A Brief Guide to Avalanche Safety (Part One) - aZengear
Healthy Lifestyles

A Brief Guide to Avalanche Safety (Part One)

by Emily Jannet on Dec 30, 2022

Statistically speaking, the likelihood of any given hiker or skier getting caught up in an avalanche is fairly low. But as avalanches are notoriously unpredictable, taking things for granted is never a good idea.

As proven recently by a chap from the UK, who while on a trekking tour in Kyrgyzstan caught on camera the avalanche that nearly cost him his life.  Miraculously, he walked away unscathed, but the footage he captured showed just how devastating an avalanche can be.

Not to mention, the importance of having the right safety gear with you – just in case things take a turn for the worse.

Off-piste skiing and wild hiking can be two of the biggest joys of the winter months for adventurous types. But as these kinds of activities come with inevitable risks, it’s essential to be prepared for all eventualities.

Not to mention, know how to limit your likelihood of being exposed to extreme danger in the first place.

In this article and the next, we’ll be providing a brief yet essential overview of the most important avalanche safety awareness tips you need to know this winter.

What Causes an Avalanche?

The most common cause of an avalanche is the rapid build-up of snow on a slope of 30 to 45 degrees. Snow doesn’t tend to slide on slopes gentler than this, nor does it stick to steeper slopes. In addition, snow that accumulates gradually rarely results in avalanche conditions, as the excess snow slides away more gradually.

Avalanches occur when vast quantities of snow accumulate quickly on surfaces with these kinds of gradients, and are subsequently dislodged. Hence, the best way to avoid being caught up in an avalanche is to avoid high-risk areas following snowstorms and to use an inclinometer to measure slope gradients.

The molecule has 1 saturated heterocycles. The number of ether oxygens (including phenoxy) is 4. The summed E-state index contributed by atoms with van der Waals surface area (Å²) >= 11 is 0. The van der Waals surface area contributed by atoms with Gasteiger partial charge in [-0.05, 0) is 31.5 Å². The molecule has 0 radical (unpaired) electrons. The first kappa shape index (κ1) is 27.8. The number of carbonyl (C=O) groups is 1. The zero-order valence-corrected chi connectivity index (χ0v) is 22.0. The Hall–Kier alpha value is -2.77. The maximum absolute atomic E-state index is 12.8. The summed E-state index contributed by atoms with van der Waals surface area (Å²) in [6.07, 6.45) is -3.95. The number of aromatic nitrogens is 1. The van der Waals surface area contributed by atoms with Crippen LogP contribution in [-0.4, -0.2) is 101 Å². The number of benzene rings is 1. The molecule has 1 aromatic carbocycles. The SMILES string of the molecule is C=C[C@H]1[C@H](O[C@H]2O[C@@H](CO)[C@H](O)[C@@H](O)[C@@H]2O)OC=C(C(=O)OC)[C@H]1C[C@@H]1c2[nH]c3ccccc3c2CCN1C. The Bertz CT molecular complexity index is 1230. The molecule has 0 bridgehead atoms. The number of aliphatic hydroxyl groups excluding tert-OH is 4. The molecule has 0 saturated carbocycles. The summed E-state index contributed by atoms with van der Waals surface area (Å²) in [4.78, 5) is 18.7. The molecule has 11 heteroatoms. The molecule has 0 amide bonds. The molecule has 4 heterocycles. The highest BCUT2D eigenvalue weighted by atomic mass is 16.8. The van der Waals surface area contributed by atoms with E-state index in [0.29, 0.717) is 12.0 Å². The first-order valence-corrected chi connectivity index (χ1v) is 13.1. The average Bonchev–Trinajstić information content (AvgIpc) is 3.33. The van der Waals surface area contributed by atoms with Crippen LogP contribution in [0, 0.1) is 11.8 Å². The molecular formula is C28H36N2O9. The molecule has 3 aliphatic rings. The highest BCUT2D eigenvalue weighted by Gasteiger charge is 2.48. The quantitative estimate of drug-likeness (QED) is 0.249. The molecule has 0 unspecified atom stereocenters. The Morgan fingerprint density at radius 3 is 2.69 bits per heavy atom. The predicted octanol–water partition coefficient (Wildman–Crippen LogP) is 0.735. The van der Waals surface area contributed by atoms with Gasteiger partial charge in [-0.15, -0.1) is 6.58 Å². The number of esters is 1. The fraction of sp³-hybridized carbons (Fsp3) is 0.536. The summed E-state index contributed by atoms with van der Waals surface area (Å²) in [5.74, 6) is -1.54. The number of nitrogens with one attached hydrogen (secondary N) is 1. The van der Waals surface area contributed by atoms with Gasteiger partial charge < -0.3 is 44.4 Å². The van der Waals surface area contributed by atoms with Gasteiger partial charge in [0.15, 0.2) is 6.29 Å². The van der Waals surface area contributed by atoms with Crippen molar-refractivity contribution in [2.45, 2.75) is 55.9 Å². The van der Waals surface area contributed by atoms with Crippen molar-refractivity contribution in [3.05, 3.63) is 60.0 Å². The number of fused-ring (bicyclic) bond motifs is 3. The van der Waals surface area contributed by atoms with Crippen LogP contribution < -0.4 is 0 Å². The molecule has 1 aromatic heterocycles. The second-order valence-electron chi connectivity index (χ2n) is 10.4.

Observing the Terrain

The stability of the snowpack that forms on a slope can be difficult to ascertain. Things may look stable enough, for you have absolutely no idea what’s going on beneath the surface.

This is why the general rule observed by most professional off-piste skiers and hikers is to avoid areas around slopes of 30 to 45 degrees for at least the first 24 hours following a snowstorm. If anything more than 30cm of snow is likely to have settled within the past day or so, it’s best avoided for safety reasons.

The same can also be said for wind-loaded snow – i.e. where significant deposits of snow have settled on a slope, having been blasted in its direction by the wind.

If there is no way of knowing whether or not the terrain is safe, it should be avoided for the time being. This counts double if you plan on tackling terrain that is unfamiliar to you, or if it is an area that is prone to avalanches in general.

Equipping Yourself Properly

The gear you take along for the ride during winter should always prioritise your health and safety. There’s nothing you can do to stop an avalanche from occurring, but you can at least protect yourself in the case of an unexpected emergency.

For example, something as simple as a powerful whistle can make the difference between life and death, if you suddenly find yourself buried in snow. As can a compass in the event of poor visibility, a basic first-aid kit, a mobile phone with GPS enabled, and high-visibility clothing.

Taking things a step further, you could even consider investing in ava-lung that provides an essential supply of oxygen in emergency situations. It’s the kind of thing you’ll probably never need, but could be a genuine life-saver in the unlikely event that you do.

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Stay tuned for the second half of our two-part avalanche safety post, coming soon...